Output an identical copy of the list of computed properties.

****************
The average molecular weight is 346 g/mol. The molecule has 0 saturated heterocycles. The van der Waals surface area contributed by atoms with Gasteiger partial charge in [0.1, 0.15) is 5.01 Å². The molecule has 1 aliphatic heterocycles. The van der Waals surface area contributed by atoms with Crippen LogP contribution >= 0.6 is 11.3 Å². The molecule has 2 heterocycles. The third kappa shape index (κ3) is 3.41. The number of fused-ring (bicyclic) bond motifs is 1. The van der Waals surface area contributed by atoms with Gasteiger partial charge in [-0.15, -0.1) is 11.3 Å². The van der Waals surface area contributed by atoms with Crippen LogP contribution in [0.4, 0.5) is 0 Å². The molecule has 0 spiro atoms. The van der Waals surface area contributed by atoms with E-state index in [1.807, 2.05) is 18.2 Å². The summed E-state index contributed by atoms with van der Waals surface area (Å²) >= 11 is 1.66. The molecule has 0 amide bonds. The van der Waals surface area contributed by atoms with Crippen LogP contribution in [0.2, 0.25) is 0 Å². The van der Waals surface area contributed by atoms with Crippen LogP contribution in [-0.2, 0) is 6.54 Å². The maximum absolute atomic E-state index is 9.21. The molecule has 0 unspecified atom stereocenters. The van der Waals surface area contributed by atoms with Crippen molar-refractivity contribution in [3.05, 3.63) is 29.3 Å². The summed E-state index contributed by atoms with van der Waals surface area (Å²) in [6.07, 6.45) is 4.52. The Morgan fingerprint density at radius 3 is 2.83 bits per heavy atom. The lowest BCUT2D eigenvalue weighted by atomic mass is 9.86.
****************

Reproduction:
The average molecular weight is 346 g/mol. The molecule has 0 saturated heterocycles. The van der Waals surface area contributed by atoms with Gasteiger partial charge in [0.1, 0.15) is 5.01 Å². The molecule has 1 aliphatic heterocycles. The van der Waals surface area contributed by atoms with Crippen LogP contribution >= 0.6 is 11.3 Å². The molecule has 2 heterocycles. The third kappa shape index (κ3) is 3.41. The number of fused-ring (bicyclic) bond motifs is 1. The van der Waals surface area contributed by atoms with Gasteiger partial charge in [-0.15, -0.1) is 11.3 Å². The van der Waals surface area contributed by atoms with Crippen LogP contribution in [0.4, 0.5) is 0 Å². The molecule has 0 spiro atoms. The van der Waals surface area contributed by atoms with E-state index in [1.807, 2.05) is 18.2 Å². The summed E-state index contributed by atoms with van der Waals surface area (Å²) >= 11 is 1.66. The molecule has 0 amide bonds. The van der Waals surface area contributed by atoms with Crippen LogP contribution in [0.2, 0.25) is 0 Å². The van der Waals surface area contributed by atoms with Crippen LogP contribution in [-0.2, 0) is 6.54 Å². The maximum absolute atomic E-state index is 9.21. The molecule has 0 unspecified atom stereocenters. The van der Waals surface area contributed by atoms with Crippen molar-refractivity contribution in [3.05, 3.63) is 29.3 Å². The summed E-state index contributed by atoms with van der Waals surface area (Å²) in [6.07, 6.45) is 4.52. The Morgan fingerprint density at radius 3 is 2.83 bits per heavy atom. The lowest BCUT2D eigenvalue weighted by atomic mass is 9.86.